Gap Down Strategy In Stocks – Going Long

Last Updated on June 19, 2022

Gap down trading strategies in stocks are popular and perhaps for good reason.

Below is a gap down trading strategy in stocks:

Entry:

  1. The stock must gap down. That means today’s HIGH must be lower than yesterdays LOW, and
  2. Today’s volume must be lower than the average over the last 50 days. This is important. A higher volume most probably means bad news and will likely lead to more selloff.
  3. If all the above-mentioned criteria are met, entry is on the next day if the stock falls 0.5 times Average True Range the last 50 days from the open. The reason I want to buy if the stocks fall the next day is that this strategy has no edge over the first 1-4 trading days. Actually, I have a potential twist to this strategy of going short. I’ll publish that later.

Exit:

  1. The stocks close above the 10-day moving average, then exit at CLOSE, or
  2. The stock reaches a target of 7.5%. It’s better with a higher target, but a lower target locks in profits on “dead cat bounces” during bear markets. If the target is reached, the target price is exit (but if the stock gaps up higher than the target, the OPEN is exit).
  3. If neither 1 nor 2 are met, there is a time stop of 15 trading days at the CLOSE. The reason I have chosen 15 days is that stocks have performed well over this period. For a shorter period, it is much more erratic. In general, stocks fall a lot faster than it rises.

My sample is on the S&P 600 stocks that were in the index in January 2007.

Here is the result with 5000 USD per position:

#Fills Win-ratio Avg.winner Avg.loser Avg.per fill
5434 72.03% 202.43 -332.54 1.06%

Here is the equity curve with max 10 positions (on days with more fills positions are picked randomly) and NOT reinvested profits:

 

Annual returns are about 11%. 2804 trades in total, ie. a lot of potential trades are not taken.

Now, this strategy can also be traded with an entry on OPEN, ie. go long on the open in point 3 on the entry criteria and not wait for a drop from the open. The results are still very good with an annual return of 12% (higher return because of a lot more fills).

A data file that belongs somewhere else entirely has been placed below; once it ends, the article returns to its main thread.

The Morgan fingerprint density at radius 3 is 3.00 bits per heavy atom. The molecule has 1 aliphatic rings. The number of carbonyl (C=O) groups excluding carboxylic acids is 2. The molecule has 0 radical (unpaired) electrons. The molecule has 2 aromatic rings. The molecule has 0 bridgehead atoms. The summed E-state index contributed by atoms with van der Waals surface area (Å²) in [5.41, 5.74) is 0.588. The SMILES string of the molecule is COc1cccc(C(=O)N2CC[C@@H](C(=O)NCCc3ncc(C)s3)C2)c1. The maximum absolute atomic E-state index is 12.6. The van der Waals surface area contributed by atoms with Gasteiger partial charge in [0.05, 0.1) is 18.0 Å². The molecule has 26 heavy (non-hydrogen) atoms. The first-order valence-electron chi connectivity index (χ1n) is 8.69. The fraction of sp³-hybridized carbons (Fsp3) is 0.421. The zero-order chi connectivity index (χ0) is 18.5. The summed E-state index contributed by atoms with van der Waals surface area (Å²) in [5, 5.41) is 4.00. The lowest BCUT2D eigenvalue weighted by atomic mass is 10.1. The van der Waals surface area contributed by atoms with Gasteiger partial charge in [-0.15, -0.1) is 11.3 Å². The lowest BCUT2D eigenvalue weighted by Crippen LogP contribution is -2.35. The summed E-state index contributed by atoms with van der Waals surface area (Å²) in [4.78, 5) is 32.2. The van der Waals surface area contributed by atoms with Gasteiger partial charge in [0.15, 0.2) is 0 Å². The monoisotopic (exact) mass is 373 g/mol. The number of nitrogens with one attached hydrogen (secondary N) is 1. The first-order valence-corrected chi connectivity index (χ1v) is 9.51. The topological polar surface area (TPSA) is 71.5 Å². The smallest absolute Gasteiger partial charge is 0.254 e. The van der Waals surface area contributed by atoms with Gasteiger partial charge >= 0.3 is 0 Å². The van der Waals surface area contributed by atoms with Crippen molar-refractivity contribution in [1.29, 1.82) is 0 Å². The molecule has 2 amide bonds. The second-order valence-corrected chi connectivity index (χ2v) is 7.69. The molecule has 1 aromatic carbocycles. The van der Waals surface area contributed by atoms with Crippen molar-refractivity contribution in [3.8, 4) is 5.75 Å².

Do any readers have any inputs/suggestions?

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  • Wow, great job! I am impressed with the speed of new strategies coming out of your blog.

    I am just curious – when you say 5000 USD per position and 11% annual returns, what is your starting equity in this simulation? Also, do you have a max of 10 positions open at any given time or the potential for opening 10 new positions per day?

    • Hi James, yes, it’s my job so I spend many hours per day researching.

      The software I’m using use 5000 per position and 50000 in equity as default. Max capacity is 10 OPEN positions at ANY time (of course, I can change that if I want).

  • I did some tests this morning on different stocks. This strategy works, as might be expected, a lot better in more thinly traded stocks. Very liquid stocks are not particularly good with this strategy. I tested with entry on the OPEN the day after the signal to avoid any dubious LOW quotes. The best stocks have an average volume between 100K to 1 mill.

  • hi Oddmund,

    out of curiosity i’ve back tested most of the strategies you published on this blog (hats off to you, very impressive algos) and could confirm most of your equity graphs.

    however, i am struggling with this one, my implementation of the rules just gets terrible slaughtered in 2008 and 2011 😉

    i wonder, did you select a sub-set of stocks from the sp600 ? or did you have a stop loss setting? i tried with yahoo data btw, could that be the reason for the difference?

    thanks and congrats again on this blog!

    • Hi,

      Thanks for your nice words. I guess your parameters must be wrong? I didn’t get “slaughtered” in those bad years. My stocks were based on a selection from 2006 so no survivorship bias either.

      • hi Oddmund,
        i think one reason for the difference could be in the way i plot the profit/loss curve. i evaluate the p/l at each day, whereas it appears you evaluate the profit/loss at the moment where you close a trade. is that correct? cheers